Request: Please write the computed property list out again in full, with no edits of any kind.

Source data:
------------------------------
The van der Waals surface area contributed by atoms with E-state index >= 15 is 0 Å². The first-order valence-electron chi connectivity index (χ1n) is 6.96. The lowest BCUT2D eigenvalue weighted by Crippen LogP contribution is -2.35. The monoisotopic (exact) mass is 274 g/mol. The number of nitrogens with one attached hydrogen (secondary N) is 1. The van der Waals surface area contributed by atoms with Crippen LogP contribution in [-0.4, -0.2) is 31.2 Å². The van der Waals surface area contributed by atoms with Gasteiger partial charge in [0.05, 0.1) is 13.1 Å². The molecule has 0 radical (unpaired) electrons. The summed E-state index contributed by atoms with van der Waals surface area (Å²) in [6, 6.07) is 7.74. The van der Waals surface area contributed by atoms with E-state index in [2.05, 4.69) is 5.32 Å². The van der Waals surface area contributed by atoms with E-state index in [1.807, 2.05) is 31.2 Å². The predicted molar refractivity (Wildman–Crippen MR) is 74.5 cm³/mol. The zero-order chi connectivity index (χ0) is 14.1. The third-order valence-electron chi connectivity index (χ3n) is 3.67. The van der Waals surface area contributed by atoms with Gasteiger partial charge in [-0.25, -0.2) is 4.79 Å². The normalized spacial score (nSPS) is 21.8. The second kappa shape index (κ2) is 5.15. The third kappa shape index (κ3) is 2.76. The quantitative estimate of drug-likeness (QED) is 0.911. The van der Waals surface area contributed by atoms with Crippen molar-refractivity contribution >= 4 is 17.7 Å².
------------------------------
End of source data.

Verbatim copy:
The van der Waals surface area contributed by atoms with E-state index >= 15 is 0 Å². The first-order valence-electron chi connectivity index (χ1n) is 6.96. The lowest BCUT2D eigenvalue weighted by Crippen LogP contribution is -2.35. The monoisotopic (exact) mass is 274 g/mol. The number of nitrogens with one attached hydrogen (secondary N) is 1. The van der Waals surface area contributed by atoms with Crippen LogP contribution in [-0.4, -0.2) is 31.2 Å². The van der Waals surface area contributed by atoms with Gasteiger partial charge in [0.05, 0.1) is 13.1 Å². The molecule has 0 radical (unpaired) electrons. The summed E-state index contributed by atoms with van der Waals surface area (Å²) in [6, 6.07) is 7.74. The van der Waals surface area contributed by atoms with E-state index in [2.05, 4.69) is 5.32 Å². The van der Waals surface area contributed by atoms with E-state index in [1.807, 2.05) is 31.2 Å². The predicted molar refractivity (Wildman–Crippen MR) is 74.5 cm³/mol. The zero-order chi connectivity index (χ0) is 14.1. The third-order valence-electron chi connectivity index (χ3n) is 3.67. The van der Waals surface area contributed by atoms with Gasteiger partial charge in [-0.25, -0.2) is 4.79 Å². The normalized spacial score (nSPS) is 21.8. The second kappa shape index (κ2) is 5.15. The third kappa shape index (κ3) is 2.76. The quantitative estimate of drug-likeness (QED) is 0.911. The van der Waals surface area contributed by atoms with Crippen molar-refractivity contribution >= 4 is 17.7 Å².